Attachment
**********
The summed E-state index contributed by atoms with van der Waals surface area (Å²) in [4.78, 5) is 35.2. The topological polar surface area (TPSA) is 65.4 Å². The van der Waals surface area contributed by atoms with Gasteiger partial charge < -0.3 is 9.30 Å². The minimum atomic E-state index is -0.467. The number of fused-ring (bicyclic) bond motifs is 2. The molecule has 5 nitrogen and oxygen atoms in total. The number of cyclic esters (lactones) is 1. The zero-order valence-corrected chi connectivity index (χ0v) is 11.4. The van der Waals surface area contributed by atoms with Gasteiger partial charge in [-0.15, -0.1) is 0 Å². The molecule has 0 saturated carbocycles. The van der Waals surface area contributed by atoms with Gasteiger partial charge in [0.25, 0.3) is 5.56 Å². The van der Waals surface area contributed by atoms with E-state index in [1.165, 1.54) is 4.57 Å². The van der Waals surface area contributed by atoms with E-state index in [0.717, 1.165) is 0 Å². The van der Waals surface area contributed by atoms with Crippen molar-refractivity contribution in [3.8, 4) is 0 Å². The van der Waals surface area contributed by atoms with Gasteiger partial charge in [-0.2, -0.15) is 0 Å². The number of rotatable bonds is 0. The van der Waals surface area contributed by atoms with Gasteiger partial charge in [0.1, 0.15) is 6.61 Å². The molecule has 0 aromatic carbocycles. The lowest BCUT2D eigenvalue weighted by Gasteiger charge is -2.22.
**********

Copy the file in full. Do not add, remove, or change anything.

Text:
The summed E-state index contributed by atoms with van der Waals surface area (Å²) in [4.78, 5) is 35.2. The topological polar surface area (TPSA) is 65.4 Å². The van der Waals surface area contributed by atoms with Gasteiger partial charge < -0.3 is 9.30 Å². The minimum atomic E-state index is -0.467. The number of fused-ring (bicyclic) bond motifs is 2. The molecule has 5 nitrogen and oxygen atoms in total. The number of cyclic esters (lactones) is 1. The zero-order valence-corrected chi connectivity index (χ0v) is 11.4. The van der Waals surface area contributed by atoms with Gasteiger partial charge in [-0.15, -0.1) is 0 Å². The molecule has 0 saturated carbocycles. The van der Waals surface area contributed by atoms with Gasteiger partial charge in [0.25, 0.3) is 5.56 Å². The van der Waals surface area contributed by atoms with E-state index in [1.165, 1.54) is 4.57 Å². The van der Waals surface area contributed by atoms with E-state index in [0.717, 1.165) is 0 Å². The van der Waals surface area contributed by atoms with Crippen molar-refractivity contribution in [3.8, 4) is 0 Å². The van der Waals surface area contributed by atoms with Gasteiger partial charge in [-0.2, -0.15) is 0 Å². The number of rotatable bonds is 0. The van der Waals surface area contributed by atoms with Gasteiger partial charge in [0.1, 0.15) is 6.61 Å². The molecule has 0 aromatic carbocycles. The lowest BCUT2D eigenvalue weighted by Gasteiger charge is -2.22.